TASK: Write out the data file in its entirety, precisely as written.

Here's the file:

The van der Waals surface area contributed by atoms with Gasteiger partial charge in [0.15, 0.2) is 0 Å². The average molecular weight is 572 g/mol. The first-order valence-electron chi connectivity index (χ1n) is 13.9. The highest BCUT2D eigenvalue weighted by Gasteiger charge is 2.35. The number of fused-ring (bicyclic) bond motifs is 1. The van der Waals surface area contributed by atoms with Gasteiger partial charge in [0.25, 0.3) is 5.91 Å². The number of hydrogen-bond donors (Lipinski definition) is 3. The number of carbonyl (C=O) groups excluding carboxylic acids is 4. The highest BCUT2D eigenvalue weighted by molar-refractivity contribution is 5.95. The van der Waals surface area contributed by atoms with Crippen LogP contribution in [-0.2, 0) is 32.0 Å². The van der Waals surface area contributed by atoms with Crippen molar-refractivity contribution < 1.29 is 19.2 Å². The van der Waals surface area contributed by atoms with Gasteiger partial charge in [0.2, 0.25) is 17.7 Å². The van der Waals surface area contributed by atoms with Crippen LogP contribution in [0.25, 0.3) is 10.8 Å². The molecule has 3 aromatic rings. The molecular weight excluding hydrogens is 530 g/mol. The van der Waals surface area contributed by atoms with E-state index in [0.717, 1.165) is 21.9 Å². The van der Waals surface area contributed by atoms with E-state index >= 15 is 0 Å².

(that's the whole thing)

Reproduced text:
The van der Waals surface area contributed by atoms with Gasteiger partial charge in [0.15, 0.2) is 0 Å². The average molecular weight is 572 g/mol. The first-order valence-electron chi connectivity index (χ1n) is 13.9. The highest BCUT2D eigenvalue weighted by Gasteiger charge is 2.35. The number of fused-ring (bicyclic) bond motifs is 1. The van der Waals surface area contributed by atoms with Gasteiger partial charge in [0.25, 0.3) is 5.91 Å². The number of hydrogen-bond donors (Lipinski definition) is 3. The number of carbonyl (C=O) groups excluding carboxylic acids is 4. The highest BCUT2D eigenvalue weighted by molar-refractivity contribution is 5.95. The van der Waals surface area contributed by atoms with Crippen LogP contribution in [-0.2, 0) is 32.0 Å². The van der Waals surface area contributed by atoms with Crippen molar-refractivity contribution < 1.29 is 19.2 Å². The van der Waals surface area contributed by atoms with Gasteiger partial charge in [0.2, 0.25) is 17.7 Å². The van der Waals surface area contributed by atoms with Crippen LogP contribution in [0.25, 0.3) is 10.8 Å². The molecule has 3 aromatic rings. The molecular weight excluding hydrogens is 530 g/mol. The van der Waals surface area contributed by atoms with E-state index in [0.717, 1.165) is 21.9 Å². The van der Waals surface area contributed by atoms with E-state index >= 15 is 0 Å².